Granted, these points were made in different circumstances. Intel is the dominant player in this situation whereas Apple was a shadow of an also ran at that point, but I don't think anyone can deny that Intel has had a pig-headed attitude that has lead to a lot of failures over the years. Hubris is one of the most destructive forces in the universe and when you're such a dominant company like Intel has been it's often the case that you become a bigger obstacle to yourself than anything else as a result of all that misplaced pride.
This may apply to Intel now. Quite prescient. Steve Jobs on Xerox
 

positivedoppler

Senior member
Apr 30, 2012
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Since Xerox FIRED me 17 years ago, I would love to know what was said in this video. I am deaf, and there is no cc options.

Please give me the quick synopsis
1. A successful company achieves monopoly
2. Upon achieving monopoly, marketing people are able to bring in more money vs product people.
3. marketing people with no sense of product or customer are promoted and gets to make even more decisions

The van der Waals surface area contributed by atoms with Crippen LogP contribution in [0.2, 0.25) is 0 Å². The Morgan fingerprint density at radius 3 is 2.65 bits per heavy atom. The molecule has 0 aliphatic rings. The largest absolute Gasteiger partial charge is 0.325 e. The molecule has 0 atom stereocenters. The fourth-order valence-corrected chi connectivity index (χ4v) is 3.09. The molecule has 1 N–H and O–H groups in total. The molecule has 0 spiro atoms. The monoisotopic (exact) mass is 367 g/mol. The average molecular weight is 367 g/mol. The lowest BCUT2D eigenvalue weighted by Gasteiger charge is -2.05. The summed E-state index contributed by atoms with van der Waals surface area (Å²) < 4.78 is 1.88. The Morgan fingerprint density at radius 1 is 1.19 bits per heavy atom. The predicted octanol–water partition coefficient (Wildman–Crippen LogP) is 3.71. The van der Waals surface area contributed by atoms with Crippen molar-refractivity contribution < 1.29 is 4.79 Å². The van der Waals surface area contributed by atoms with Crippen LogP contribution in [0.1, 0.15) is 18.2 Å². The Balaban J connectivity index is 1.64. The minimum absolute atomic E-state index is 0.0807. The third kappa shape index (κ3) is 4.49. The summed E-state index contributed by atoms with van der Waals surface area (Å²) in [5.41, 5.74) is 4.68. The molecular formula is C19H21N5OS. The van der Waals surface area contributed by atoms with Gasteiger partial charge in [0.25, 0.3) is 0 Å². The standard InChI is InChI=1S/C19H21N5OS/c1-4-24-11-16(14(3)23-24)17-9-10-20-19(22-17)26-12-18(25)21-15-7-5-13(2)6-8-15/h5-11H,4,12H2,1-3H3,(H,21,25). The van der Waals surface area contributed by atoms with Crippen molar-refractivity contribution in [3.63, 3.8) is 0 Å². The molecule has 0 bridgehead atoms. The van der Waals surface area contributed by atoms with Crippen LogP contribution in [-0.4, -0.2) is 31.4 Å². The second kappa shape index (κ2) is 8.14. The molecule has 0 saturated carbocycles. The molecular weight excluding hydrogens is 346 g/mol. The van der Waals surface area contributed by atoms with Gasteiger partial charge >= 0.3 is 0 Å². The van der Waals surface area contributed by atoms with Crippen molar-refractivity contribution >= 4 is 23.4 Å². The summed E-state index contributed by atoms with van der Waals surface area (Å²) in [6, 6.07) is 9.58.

4...I guess Xerox rotts from there
 

dmens

Golden Member
Mar 18, 2005
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Intel needs a new BoD and a new far stronger ceo. The top president and directors layer needs to go, and the HR especially needs to go.
There is something fundamental wrong inside that org. There is no leadership and direction. Unfortunately the excellent economic results and numbers hide it. Because of decades with no compettition, sans a few years.
Its going to explode.
Look at that last fairytale ppt of a roadmap. What is that nonsense? Serious?
Haha, it is already over. Just ask any of the torrent of smart and capable engineers who have left since 2016. As far as I can tell most people still at Intel are either coasting to the end of their careers, stuck due to family or community, or miking the cow until the bitter end because they are not employable elsewhere.
 

Mopetar

Diamond Member
Jan 31, 2011
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Since Xerox FIRED me 17 years ago, I would love to know what was said in this video. I am deaf, and there is no cc options.

Please give me the quick synopsis
This isn't completely accurate, but it's a pretty good representation of the conversation. It seems like the conversation before this is in reference to Jobs visiting Xerox PARC for inspiration for the Mac.

Interviewer: "So they were very skillful?"